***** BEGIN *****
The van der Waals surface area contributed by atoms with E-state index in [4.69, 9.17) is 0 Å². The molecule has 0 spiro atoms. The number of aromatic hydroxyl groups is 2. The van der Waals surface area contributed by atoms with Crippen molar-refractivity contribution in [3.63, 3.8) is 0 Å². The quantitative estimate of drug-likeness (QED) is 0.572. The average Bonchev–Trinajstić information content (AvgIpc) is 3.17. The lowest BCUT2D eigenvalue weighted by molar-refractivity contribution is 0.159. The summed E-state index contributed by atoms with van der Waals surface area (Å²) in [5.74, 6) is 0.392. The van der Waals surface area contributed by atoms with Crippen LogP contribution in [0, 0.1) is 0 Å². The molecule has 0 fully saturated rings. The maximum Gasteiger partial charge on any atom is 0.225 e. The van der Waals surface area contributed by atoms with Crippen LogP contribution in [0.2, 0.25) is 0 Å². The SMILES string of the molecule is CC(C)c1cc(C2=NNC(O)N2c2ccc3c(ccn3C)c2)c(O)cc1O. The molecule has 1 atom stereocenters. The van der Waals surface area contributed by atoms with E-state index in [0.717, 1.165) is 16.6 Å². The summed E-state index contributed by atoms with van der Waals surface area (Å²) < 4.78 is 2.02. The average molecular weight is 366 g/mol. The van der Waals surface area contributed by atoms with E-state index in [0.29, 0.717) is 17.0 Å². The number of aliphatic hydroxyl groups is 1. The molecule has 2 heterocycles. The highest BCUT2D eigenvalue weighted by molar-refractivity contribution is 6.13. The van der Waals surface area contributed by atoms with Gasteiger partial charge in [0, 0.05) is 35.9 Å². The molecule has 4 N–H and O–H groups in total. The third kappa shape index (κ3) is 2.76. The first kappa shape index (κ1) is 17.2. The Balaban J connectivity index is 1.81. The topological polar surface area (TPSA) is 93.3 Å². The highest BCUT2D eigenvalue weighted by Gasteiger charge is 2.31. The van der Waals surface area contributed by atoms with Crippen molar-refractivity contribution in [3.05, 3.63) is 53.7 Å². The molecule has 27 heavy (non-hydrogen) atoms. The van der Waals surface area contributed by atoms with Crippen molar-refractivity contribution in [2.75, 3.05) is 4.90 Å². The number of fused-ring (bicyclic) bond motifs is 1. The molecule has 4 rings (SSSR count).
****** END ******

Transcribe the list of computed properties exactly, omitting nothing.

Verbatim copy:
The van der Waals surface area contributed by atoms with E-state index in [4.69, 9.17) is 0 Å². The molecule has 0 spiro atoms. The number of aromatic hydroxyl groups is 2. The van der Waals surface area contributed by atoms with Crippen molar-refractivity contribution in [3.63, 3.8) is 0 Å². The quantitative estimate of drug-likeness (QED) is 0.572. The average Bonchev–Trinajstić information content (AvgIpc) is 3.17. The lowest BCUT2D eigenvalue weighted by molar-refractivity contribution is 0.159. The summed E-state index contributed by atoms with van der Waals surface area (Å²) in [5.74, 6) is 0.392. The van der Waals surface area contributed by atoms with Crippen LogP contribution in [0, 0.1) is 0 Å². The molecule has 0 fully saturated rings. The maximum Gasteiger partial charge on any atom is 0.225 e. The van der Waals surface area contributed by atoms with Crippen LogP contribution in [0.2, 0.25) is 0 Å². The SMILES string of the molecule is CC(C)c1cc(C2=NNC(O)N2c2ccc3c(ccn3C)c2)c(O)cc1O. The molecule has 1 atom stereocenters. The van der Waals surface area contributed by atoms with E-state index in [0.717, 1.165) is 16.6 Å². The summed E-state index contributed by atoms with van der Waals surface area (Å²) < 4.78 is 2.02. The average molecular weight is 366 g/mol. The van der Waals surface area contributed by atoms with E-state index in [0.29, 0.717) is 17.0 Å². The number of aliphatic hydroxyl groups is 1. The molecule has 2 heterocycles. The highest BCUT2D eigenvalue weighted by molar-refractivity contribution is 6.13. The van der Waals surface area contributed by atoms with Gasteiger partial charge in [0, 0.05) is 35.9 Å². The molecule has 4 N–H and O–H groups in total. The third kappa shape index (κ3) is 2.76. The first kappa shape index (κ1) is 17.2. The Balaban J connectivity index is 1.81. The topological polar surface area (TPSA) is 93.3 Å². The highest BCUT2D eigenvalue weighted by Gasteiger charge is 2.31. The van der Waals surface area contributed by atoms with Crippen molar-refractivity contribution in [3.05, 3.63) is 53.7 Å². The molecule has 27 heavy (non-hydrogen) atoms. The van der Waals surface area contributed by atoms with Crippen molar-refractivity contribution in [2.75, 3.05) is 4.90 Å². The number of fused-ring (bicyclic) bond motifs is 1. The molecule has 4 rings (SSSR count).